Employer Medical Reimbursement/Payment of Individual Health Insurance Premiums
The U.S. Departments of Treasury, Labor, and Health & Human Services (“Government”) recently provided additional guidance under the Affordable Care Act (“ACA”) relating to the reimbursement by employers of individual health insurance policies.
The position of the Government is that the payments by employers for individual health insurance policies for employees (“Employer Payment Plans”) are group health plans under the ACA and is subject to the prohibition on annual limits and coverage for preventive services. The Employer Payment Plans cannot be aggregated with the individual health insurance policy to avoid this requirement. An employer can, however, continue to use such plans as it relates to the employer’s group insurance plan.
On November 6, 2014, the Government issued a series of frequently asked questions (FAQ) relating to the Affordable Care Act. FAQ 1 addressed the issue of the employer’s payment for individual policies and states as follows:
Q1: My employer offers employees cash to reimburse the purchase of an individual market policy. Does this arrangement comply with the market reforms?
No. If the employer uses an arrangement that provides cash reimbursement for the purchase of an individual market policy, the employer’s payment arrangement is part of a plan, fund, or other arrangement established or maintained for the purpose of providing medical care to employees, without regard to whether the employer treats the money as pre-tax or post-tax to the employee. Therefore, the arrangement is group health plan coverage within the meaning of Code section 9832(a), Employee Retirement Income Security Act (ERISA) section 733(a) and PHS Act section 2791(a), and is subject to the market reform provisions of the Affordable Care Act applicable to group health plans. Such employer health care arrangements cannot be integrated with individual market policies to satisfy the market reforms and, therefore, will violate PHS Act sections 2711 and 2713, among other provisions, which can trigger penalties such as excise taxes under section 4980D of the Code. Under the Departments’ prior published guidance, the cash arrangement fails to comply with the market reforms because the cash payment cannot be integrated with an individual market policy.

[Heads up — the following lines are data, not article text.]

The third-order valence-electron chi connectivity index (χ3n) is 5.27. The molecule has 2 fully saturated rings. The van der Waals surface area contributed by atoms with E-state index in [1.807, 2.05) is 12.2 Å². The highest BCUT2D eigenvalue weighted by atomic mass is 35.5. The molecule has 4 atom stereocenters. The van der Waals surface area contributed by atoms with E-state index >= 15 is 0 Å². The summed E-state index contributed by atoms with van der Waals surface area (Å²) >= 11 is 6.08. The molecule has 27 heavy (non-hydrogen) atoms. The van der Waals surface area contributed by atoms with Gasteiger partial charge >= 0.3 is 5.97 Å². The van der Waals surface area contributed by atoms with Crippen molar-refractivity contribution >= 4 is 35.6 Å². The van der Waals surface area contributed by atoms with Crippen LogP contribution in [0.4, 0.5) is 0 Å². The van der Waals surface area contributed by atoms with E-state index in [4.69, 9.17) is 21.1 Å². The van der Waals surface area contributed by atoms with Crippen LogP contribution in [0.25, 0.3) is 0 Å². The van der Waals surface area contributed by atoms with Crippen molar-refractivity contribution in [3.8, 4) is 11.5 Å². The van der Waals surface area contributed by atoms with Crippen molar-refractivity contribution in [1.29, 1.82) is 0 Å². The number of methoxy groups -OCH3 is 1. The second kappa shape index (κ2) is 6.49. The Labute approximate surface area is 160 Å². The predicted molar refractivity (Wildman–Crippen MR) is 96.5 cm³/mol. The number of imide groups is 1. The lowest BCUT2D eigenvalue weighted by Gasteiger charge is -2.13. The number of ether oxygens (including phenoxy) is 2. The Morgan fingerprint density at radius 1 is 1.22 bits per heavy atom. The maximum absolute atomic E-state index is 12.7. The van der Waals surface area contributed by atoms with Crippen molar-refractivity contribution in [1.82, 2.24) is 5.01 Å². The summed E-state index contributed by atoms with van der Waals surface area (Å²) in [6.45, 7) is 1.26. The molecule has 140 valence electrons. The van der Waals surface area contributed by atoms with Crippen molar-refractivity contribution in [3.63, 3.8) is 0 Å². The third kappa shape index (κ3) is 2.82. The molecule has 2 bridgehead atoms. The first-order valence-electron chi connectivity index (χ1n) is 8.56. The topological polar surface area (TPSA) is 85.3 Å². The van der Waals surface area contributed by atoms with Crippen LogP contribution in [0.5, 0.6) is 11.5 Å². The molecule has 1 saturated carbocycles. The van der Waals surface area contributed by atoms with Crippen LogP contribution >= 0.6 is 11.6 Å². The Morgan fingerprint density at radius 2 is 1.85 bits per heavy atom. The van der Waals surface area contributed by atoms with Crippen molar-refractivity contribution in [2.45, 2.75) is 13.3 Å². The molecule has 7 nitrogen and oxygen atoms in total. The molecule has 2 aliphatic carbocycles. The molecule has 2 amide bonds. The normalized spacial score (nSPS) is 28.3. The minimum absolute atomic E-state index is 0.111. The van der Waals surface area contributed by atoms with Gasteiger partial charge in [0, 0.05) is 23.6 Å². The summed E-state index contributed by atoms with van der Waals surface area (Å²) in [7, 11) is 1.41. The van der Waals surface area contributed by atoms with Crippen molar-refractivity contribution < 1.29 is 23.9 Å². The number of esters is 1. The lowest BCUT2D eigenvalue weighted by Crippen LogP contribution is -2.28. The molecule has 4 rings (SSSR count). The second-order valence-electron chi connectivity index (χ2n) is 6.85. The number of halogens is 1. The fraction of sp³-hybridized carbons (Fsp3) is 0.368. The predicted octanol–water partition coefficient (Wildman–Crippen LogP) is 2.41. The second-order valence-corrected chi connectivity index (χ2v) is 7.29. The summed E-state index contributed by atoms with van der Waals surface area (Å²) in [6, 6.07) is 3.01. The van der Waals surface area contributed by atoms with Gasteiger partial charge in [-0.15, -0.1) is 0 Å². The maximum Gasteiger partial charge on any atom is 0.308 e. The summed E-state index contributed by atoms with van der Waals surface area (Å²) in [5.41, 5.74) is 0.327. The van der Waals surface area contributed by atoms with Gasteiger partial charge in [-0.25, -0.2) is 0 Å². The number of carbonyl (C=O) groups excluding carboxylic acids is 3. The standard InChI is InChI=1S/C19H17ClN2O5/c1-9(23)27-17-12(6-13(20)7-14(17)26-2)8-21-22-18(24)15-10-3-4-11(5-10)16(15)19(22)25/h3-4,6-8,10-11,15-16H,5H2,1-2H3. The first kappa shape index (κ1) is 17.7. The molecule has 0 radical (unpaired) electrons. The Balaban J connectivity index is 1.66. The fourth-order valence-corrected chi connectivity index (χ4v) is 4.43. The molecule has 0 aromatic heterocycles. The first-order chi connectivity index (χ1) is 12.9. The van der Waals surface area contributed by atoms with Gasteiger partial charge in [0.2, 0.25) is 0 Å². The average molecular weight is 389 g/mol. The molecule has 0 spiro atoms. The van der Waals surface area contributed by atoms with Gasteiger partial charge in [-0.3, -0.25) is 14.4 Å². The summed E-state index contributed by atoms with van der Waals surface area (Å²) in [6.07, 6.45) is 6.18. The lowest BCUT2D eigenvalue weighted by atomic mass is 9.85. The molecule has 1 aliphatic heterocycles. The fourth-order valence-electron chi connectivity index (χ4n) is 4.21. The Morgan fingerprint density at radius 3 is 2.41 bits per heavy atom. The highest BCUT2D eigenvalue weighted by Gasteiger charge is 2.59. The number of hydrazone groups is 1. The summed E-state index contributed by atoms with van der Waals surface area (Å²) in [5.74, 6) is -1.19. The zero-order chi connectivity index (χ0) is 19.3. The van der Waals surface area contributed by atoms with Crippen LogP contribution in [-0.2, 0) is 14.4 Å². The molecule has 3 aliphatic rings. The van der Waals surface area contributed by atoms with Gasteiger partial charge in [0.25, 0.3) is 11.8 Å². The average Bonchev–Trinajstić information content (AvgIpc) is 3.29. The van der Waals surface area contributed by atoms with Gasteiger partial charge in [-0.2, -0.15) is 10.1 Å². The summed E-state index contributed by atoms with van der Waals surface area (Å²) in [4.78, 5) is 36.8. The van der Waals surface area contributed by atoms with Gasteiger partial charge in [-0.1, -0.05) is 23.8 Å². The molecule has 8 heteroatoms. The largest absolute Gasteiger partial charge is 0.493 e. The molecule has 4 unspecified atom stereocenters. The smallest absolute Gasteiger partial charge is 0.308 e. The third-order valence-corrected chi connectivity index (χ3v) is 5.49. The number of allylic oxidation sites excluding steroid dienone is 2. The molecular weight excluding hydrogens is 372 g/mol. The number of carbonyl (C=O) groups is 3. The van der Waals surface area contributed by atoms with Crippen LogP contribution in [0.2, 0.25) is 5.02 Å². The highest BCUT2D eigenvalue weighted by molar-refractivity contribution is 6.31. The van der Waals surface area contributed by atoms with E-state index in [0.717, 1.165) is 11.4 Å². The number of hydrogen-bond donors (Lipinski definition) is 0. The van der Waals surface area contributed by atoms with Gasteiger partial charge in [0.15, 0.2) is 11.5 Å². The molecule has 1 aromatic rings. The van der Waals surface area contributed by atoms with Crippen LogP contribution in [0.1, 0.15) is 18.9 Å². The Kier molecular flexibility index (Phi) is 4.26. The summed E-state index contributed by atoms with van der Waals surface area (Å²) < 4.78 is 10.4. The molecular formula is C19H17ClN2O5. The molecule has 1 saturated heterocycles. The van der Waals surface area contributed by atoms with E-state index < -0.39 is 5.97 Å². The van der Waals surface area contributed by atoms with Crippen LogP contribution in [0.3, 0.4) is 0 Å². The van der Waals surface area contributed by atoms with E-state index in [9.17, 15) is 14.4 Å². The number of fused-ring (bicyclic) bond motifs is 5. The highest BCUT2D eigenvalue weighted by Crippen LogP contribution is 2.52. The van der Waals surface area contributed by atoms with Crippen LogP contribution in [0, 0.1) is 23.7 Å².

There are severe penalties for violation of the Affordable Care Act provisions. The IRS has stated that the penalty for violating these Affordable Care Act provisions is $100 per day/ per participant. Thus, the employer would be subject to a penalty tax of $36,500 for each employee receiving this payment for individual health insurance.
Any employer payment made during 2014 for the cost of an employee’s individual health insurance policy should be included as taxable income on the employee’s Form W-2. Such additional income on the Form W-2 will be subject to normal withholding and payroll taxes. Furthermore, the additional taxable income will be included as compensation for other employee benefit purposes.
If the employer wants to continue to assist its employees in 2015, additional taxable compensation can be provided to the employees. The additional compensation cannot be conditioned on whether the employee actually purchases health insurance. Furthermore, the employer should not be making any payments for individual health insurance policies directly to the insurance company on behalf of the employees. The employees should be paying any required premium payments themselves.